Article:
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pp. 128-144

Newark is a nonpartisan city for which local elections bear no political party designation, and factions and groups go at it largely according to their ethnic/racial, neighborhood, and family ties. So for a minority candidate to win at the game, the numbers have to be favorable and special efforts have to be made to rally black and...

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6. The Arrival of Black Power

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pp. 145-185

On June 16, 1970, Kenneth A. Gibson was sworn in as mayor on the steps of Newark’s city hall, becoming the first black mayor of a large northeastern city. Three years had passed since the rebellion, but Gibson was facing a city that was still reeling.1 Signs of decay and disinvestment were ubiquitous. The poverty rate was 22 percent...

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7. The Dancing Mayor

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pp. 186-215

It was inevitable that one of the black members of the city council would successfully seek the mayor’s position. Earl Harris, the old fox who had convinced the council to raise salaries and enlarge the perks of council members, had tried and failed in 1978 and 1982. Councilman Ralph Grant was planning for a run in 1982, before he...

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8. Black Mayor on a White Horse

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pp. 216-261

Newark never had a mayor like Cory Anthony Booker. For more than fifty years, Newark’s mayors have emerged from the city’s ethnic neighborhoods. Booker is a New Jersey native but not from the city. When he arrived in Newark sometime around 1995, shining with the brilliance of an Ivy League education, he said he was seeking...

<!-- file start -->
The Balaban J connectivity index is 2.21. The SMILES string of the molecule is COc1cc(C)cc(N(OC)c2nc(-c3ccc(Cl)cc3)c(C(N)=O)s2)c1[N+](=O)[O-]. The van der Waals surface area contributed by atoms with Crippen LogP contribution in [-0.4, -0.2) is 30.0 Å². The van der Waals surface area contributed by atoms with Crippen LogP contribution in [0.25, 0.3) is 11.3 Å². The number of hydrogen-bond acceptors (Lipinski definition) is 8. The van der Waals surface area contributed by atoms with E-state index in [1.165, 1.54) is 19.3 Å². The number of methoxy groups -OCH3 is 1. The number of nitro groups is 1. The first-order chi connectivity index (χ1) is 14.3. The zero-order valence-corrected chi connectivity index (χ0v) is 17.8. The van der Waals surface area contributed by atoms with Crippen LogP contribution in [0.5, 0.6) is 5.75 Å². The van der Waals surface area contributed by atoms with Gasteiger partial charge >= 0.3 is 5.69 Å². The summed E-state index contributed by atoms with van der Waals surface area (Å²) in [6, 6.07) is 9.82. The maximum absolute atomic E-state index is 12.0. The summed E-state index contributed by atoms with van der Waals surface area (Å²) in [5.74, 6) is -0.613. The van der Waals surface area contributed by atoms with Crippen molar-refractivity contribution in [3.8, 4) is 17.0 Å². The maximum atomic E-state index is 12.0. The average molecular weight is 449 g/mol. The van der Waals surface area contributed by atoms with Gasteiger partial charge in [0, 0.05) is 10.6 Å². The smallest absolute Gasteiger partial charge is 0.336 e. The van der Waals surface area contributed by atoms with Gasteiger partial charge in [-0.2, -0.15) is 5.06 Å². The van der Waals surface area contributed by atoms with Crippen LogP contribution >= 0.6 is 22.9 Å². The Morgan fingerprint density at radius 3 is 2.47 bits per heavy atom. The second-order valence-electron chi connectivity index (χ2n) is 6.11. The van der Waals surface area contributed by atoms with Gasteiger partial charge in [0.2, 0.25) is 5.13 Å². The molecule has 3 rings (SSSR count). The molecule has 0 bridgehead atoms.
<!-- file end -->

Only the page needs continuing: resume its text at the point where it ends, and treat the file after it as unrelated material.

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9. Pity the Children

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pp. 262-301

Schools are the lens through which one can understand how a city’s leadership carries out its special obligation to children, and to its future. In fact, a city that has suffered extreme loss of its economic base and much of its middle class cannot accurately claim that it has been transformed if a large share of its schools are dysfunctional. That is why...

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Conclusion

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pp. 302-316

Since the end of the 1950s, city leaders have offered plan after plan for a new and restored Newark. In 1958, Mayor Leo P. Carlin created a business-led economic development committee, and with the impetus of the charter change in 1953, Newark witnessed a building boom, with new public housing, new schools, a new YMCA building...

Notes

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pp. 317-346

Index

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pp. 347-377

About the Author

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pp. 378-378

Image Plates